There you go.

To clarify further

Google Trends is a nifty tool that illustrates search term popularity over a period of time. It can also narrow popularity by region. It has been put to good use, like in the US, where it tries to make flu season predictions.

It has also been used to spread misinformation in matters like porn habits across the world.

All the news stories on this porn popularity matter bank on the notion that Google Trends produces objective studies of real-time scenarios, which is simply not true.

The data from Google Trends gets normalised. This means that the results you see are achieved by dividing the numbers of search results of the term that you input with “a common variable, like total searches.”

Therefore, the results on Google Trends are relative, not absolute (or as Google puts it, 'indicative', not 'definitive').

Furthermore, the effectiveness of Google Trends in real-time scenarios is disputed at best.

In 2011, a study by Wellesley College on the predictability of US Congressional Elections through Google search trends concluded that there was no strong correlation between search popularity and likelihood of winning.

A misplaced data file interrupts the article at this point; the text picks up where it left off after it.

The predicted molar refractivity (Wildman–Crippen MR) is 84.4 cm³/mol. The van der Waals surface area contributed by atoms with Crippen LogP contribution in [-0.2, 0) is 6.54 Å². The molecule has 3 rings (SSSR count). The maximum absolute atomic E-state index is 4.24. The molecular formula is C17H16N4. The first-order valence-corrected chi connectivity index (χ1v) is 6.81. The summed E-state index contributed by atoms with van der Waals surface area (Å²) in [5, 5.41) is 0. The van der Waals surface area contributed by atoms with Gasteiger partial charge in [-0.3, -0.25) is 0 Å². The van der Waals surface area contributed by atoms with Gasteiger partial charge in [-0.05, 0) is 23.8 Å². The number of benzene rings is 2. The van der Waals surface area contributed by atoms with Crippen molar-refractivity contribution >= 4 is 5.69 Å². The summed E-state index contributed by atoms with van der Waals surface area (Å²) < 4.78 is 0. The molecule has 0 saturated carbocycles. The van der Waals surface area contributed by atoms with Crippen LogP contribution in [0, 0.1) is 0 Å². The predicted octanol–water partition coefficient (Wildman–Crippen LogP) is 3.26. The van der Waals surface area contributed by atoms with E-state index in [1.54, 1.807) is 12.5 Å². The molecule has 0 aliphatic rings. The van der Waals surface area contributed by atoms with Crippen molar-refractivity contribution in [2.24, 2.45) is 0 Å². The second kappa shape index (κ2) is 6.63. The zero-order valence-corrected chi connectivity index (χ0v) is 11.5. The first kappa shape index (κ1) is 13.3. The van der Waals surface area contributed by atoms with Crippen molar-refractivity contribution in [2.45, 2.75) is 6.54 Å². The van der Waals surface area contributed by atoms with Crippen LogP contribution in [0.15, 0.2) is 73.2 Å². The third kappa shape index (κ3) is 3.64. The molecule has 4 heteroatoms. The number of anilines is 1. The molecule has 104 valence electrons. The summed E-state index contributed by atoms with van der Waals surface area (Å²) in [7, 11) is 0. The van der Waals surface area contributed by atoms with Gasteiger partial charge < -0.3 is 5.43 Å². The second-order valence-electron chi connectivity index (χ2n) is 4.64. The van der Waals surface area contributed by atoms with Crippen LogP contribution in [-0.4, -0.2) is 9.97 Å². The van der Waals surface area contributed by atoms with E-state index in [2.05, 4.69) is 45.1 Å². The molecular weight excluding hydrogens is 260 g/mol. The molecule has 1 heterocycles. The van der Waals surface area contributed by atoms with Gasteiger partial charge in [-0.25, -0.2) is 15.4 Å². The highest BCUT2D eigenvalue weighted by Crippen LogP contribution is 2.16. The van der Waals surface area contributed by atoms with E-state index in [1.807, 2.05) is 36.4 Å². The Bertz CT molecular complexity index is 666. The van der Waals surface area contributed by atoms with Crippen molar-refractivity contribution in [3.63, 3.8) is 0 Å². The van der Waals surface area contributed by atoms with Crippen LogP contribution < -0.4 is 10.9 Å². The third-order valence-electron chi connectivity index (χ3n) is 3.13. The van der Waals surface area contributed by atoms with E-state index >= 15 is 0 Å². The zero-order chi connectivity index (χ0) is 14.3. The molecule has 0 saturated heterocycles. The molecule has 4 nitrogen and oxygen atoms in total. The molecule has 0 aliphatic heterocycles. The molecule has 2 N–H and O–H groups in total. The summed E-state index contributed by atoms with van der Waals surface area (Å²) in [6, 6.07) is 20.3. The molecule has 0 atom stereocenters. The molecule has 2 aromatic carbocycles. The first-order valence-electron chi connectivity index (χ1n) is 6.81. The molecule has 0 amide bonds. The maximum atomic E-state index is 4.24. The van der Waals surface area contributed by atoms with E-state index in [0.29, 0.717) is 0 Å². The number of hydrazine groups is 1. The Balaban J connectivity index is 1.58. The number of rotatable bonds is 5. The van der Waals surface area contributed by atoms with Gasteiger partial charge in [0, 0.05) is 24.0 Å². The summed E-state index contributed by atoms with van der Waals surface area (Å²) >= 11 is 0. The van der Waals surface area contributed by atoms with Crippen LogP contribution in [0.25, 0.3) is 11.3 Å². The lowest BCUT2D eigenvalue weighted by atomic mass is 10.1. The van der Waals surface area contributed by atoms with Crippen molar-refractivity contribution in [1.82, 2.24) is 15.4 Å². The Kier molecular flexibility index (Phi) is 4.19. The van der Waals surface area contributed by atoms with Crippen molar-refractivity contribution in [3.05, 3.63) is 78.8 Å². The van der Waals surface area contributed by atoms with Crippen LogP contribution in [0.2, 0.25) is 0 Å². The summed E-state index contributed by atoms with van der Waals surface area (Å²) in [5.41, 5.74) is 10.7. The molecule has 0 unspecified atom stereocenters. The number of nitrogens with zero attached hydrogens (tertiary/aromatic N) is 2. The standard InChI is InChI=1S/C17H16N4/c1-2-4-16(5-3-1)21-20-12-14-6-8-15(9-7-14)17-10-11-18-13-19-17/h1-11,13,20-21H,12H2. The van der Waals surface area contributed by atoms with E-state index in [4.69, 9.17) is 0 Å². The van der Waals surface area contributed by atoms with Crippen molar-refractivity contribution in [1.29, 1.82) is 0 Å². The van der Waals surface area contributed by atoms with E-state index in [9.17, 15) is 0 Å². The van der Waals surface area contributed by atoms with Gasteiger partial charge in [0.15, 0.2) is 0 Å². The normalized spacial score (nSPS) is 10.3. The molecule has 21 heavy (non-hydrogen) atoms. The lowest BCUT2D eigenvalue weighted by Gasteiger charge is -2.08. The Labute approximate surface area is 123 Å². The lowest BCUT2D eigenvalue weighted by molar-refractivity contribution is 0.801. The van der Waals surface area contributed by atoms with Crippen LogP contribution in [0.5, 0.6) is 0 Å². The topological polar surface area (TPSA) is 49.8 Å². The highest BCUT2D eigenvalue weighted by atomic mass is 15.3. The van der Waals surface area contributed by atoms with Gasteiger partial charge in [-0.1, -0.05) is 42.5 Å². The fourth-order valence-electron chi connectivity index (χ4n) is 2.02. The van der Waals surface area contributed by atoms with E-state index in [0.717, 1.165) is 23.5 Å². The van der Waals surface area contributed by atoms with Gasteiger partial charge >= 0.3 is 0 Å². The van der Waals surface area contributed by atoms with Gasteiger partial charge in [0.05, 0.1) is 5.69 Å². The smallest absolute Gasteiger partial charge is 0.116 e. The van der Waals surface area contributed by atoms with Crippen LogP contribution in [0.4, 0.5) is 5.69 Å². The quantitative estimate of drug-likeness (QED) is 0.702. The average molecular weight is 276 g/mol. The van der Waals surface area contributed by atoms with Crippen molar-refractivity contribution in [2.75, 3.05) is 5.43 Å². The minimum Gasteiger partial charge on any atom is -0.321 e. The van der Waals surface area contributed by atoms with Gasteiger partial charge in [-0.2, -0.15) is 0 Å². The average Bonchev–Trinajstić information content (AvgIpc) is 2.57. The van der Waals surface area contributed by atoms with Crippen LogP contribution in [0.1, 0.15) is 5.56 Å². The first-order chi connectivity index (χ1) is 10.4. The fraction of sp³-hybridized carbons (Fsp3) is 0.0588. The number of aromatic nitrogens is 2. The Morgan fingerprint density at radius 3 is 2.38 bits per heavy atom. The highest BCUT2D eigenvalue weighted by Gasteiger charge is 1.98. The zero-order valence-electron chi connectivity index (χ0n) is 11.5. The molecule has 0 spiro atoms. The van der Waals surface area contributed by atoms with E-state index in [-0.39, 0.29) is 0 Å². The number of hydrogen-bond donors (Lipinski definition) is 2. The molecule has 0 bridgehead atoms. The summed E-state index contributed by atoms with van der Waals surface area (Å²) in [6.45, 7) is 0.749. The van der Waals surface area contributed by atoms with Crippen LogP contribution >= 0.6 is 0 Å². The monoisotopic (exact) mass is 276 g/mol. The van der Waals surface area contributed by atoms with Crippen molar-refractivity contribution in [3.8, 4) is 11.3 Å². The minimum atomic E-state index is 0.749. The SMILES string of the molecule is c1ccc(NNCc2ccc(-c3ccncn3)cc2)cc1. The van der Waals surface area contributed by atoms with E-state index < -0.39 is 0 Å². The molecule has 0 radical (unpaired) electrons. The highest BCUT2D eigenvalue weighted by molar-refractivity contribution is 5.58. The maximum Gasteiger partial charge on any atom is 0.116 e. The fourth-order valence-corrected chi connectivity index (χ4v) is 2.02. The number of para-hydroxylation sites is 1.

Just so everyone's clear on this, Carrie Weisman's 'information' could not have been derived from Google Analytics either.

Thing is, under Google Analytics, any user had the option of keyword (or search term) research, but once Google started securing its traffic with HTTPS in 2011, the availability of keyword data significantly reduced. Finally in 2013, the plug was pulled on this feature.

Therefore, the Alternet article is not based on data from Google Analytics. (Some would argue that Google Keyword Tool is a replacement; however, the Keyword Tool provides ideas on keyword quality which is more beneficial towards its advertisement product.)

The many caveats of Google Trends

The best way to find out the answer to this whole porn uproar is to open up Google Trends yourself, and go on a trends-search rampage for all possible porn-related words. If Pakistan features highly on most terms, you'll know it's popular.